Better Modal Dialog Design In 4 Steps
Modal dialog has become a very common component thanks to the spread of libraries/frameworks such as jQueryUI, Bootstrap, Foundation and so on.
It’s de facto one of the most used components on the web. For this reason, however, it’s often improperly used. Do you know the hateful newsletter subscription dialogs?
To correctly use the modal dialog it’s important to follow thesee four simple rules:
1. Use the modal dialog only for important actions
Important actions are those that require a greater cognitive effort from the user such as:
- files or documents upload
- payment checkouts
- account signup
- saving important informations
Instead, we can avoid using modal dialogs for all those contents that require more space and visibility - such as tables, infographics, wizard steps - which distract the user from what he was doing.
If, on the other hand, you need to show an error, warning or success message, it’s advisable to use a component such as the message alert instead of modal dialog.
2. Let The User To Go Back
The user must be able go back to the where he was at anytime
The best position for the “Back” / “Cancel” action is on the left side of the modal.
Sometimes there may be other elements in the UI so the position of the “Back” / “Cancel” can be at the left of the primary action.
No Back To Top
If the modal is opened through an action placed anywhere in a page, it is essential that, once closed, the user returns exactly to the starting point.
Modal Size and Overlay
The content underlying the dialog must be recognizable: the user must be aware of where it was left.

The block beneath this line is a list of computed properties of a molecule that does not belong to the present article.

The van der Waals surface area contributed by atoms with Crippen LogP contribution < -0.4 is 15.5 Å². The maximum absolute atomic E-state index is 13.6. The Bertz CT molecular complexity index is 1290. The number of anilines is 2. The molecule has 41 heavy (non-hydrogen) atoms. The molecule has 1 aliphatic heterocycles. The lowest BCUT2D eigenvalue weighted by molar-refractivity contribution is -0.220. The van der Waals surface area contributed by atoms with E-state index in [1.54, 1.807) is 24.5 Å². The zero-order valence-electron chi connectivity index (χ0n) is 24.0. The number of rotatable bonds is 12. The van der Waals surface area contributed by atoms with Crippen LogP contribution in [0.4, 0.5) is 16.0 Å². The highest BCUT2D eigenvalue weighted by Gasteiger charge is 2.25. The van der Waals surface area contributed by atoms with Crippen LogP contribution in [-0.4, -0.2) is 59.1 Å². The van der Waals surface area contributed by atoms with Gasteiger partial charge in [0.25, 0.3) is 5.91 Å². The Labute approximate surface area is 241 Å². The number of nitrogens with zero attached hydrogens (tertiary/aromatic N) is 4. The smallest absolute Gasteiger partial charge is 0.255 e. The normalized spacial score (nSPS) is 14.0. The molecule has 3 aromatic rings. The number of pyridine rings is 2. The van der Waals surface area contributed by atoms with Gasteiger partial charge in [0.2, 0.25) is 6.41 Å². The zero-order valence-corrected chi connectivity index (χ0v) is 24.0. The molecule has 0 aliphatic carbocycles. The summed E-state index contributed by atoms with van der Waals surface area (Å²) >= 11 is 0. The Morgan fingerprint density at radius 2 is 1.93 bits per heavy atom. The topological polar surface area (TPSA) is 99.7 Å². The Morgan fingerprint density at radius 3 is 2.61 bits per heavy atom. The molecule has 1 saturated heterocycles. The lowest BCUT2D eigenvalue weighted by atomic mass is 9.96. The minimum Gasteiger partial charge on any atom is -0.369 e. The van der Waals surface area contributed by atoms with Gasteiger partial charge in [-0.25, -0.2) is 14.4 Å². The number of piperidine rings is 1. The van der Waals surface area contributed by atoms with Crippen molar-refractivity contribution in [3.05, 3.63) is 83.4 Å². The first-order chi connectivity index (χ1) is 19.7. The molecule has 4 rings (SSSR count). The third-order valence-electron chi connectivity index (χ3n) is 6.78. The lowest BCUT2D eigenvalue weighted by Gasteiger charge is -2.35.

In reason of this, the size of modal window shouldn’t be too large — the modal window shouldn’t take the entire screen. Ideally, it shouldn’t take more than 25% of the screen for the overlay.
3. One Call To Action
The modal dialog should possibly contain a unique call to action. Otherwise, too many opions will increase the cognitive load and the chance of error.
In the screen above, the simultaneous presence of three call to actions, two of which have the same visual weight, makes difficult for the user to take the right choice in an appropriate time.
4. What To Do Should Be Clear
People may wonder why the modal dialog is displayed — especially when it is a system-initiated one.
Having a clear and descriptive message must explain the purpose of the window.
Users should be able to read the text and understand the message you are trying to communicate to them and the possible actions.
Lean more about this topic:
- Modal & Nonmodal Dialogs: When (& When Not) to Use Them - Nielsen Norman Group
- Best Practices For Modal Window Design - UX Planet on Medium